In the art world, landscape photography is often presented in a, well, landscape format, with a horizon in the distance of the constrained, squared-off boundaries. In this project entitled Deltiologies, artist Liz Orton both celebrates and challenges that traditional definition of landscape with a new understanding of an otherwise typical expectation.
The artist says that for Deltiologies, she “takes as a starting point the idea that landscape is a representation, rather than a natural scene ‘out there' in the world. Landscape is informed by histories of looking, and by cultural and visual narratives of nature.” The project consists of round, collaged images, arranged together to represent the world, rather than to specifically depict it.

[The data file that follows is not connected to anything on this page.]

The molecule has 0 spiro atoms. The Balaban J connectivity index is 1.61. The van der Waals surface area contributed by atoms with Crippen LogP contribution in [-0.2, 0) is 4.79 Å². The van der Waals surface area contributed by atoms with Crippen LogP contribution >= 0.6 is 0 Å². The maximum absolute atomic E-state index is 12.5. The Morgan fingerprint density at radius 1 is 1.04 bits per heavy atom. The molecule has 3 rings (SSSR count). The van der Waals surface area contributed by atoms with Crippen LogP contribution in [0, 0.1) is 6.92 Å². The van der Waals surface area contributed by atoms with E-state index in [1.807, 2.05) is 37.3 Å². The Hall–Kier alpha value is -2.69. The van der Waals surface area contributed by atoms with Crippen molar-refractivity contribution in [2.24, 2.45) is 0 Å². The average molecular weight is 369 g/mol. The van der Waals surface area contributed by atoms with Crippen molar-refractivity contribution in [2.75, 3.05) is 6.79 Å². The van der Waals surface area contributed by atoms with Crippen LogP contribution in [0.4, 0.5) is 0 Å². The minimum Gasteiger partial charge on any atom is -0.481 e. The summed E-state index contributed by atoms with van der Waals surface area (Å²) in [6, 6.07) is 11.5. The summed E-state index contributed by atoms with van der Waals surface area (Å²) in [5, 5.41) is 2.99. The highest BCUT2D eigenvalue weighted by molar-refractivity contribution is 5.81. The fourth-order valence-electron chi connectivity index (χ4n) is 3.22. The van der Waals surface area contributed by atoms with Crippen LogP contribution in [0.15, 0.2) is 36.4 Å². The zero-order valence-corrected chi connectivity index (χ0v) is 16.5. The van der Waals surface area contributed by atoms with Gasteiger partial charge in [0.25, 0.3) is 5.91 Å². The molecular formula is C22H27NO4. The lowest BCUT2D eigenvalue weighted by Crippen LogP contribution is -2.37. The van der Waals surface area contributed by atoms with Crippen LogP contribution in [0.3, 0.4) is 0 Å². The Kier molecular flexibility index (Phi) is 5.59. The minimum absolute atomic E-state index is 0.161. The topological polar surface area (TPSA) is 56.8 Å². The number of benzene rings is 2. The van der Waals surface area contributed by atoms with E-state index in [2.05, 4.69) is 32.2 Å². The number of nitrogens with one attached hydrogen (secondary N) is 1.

To create each piece, Orton scans early twentieth-century photochroms and categorizes them based on subject matter, things like lakes, mountains, waterfalls, and villages. She slices the images into fragments and then fits them together like a puzzle to develop these new lands that are a compilation of the past and the present. The final results are a disorienting scene that disturbs our expectations and encourages us to explore, for example, an average mountain, as if seeing a mountain for the very first time.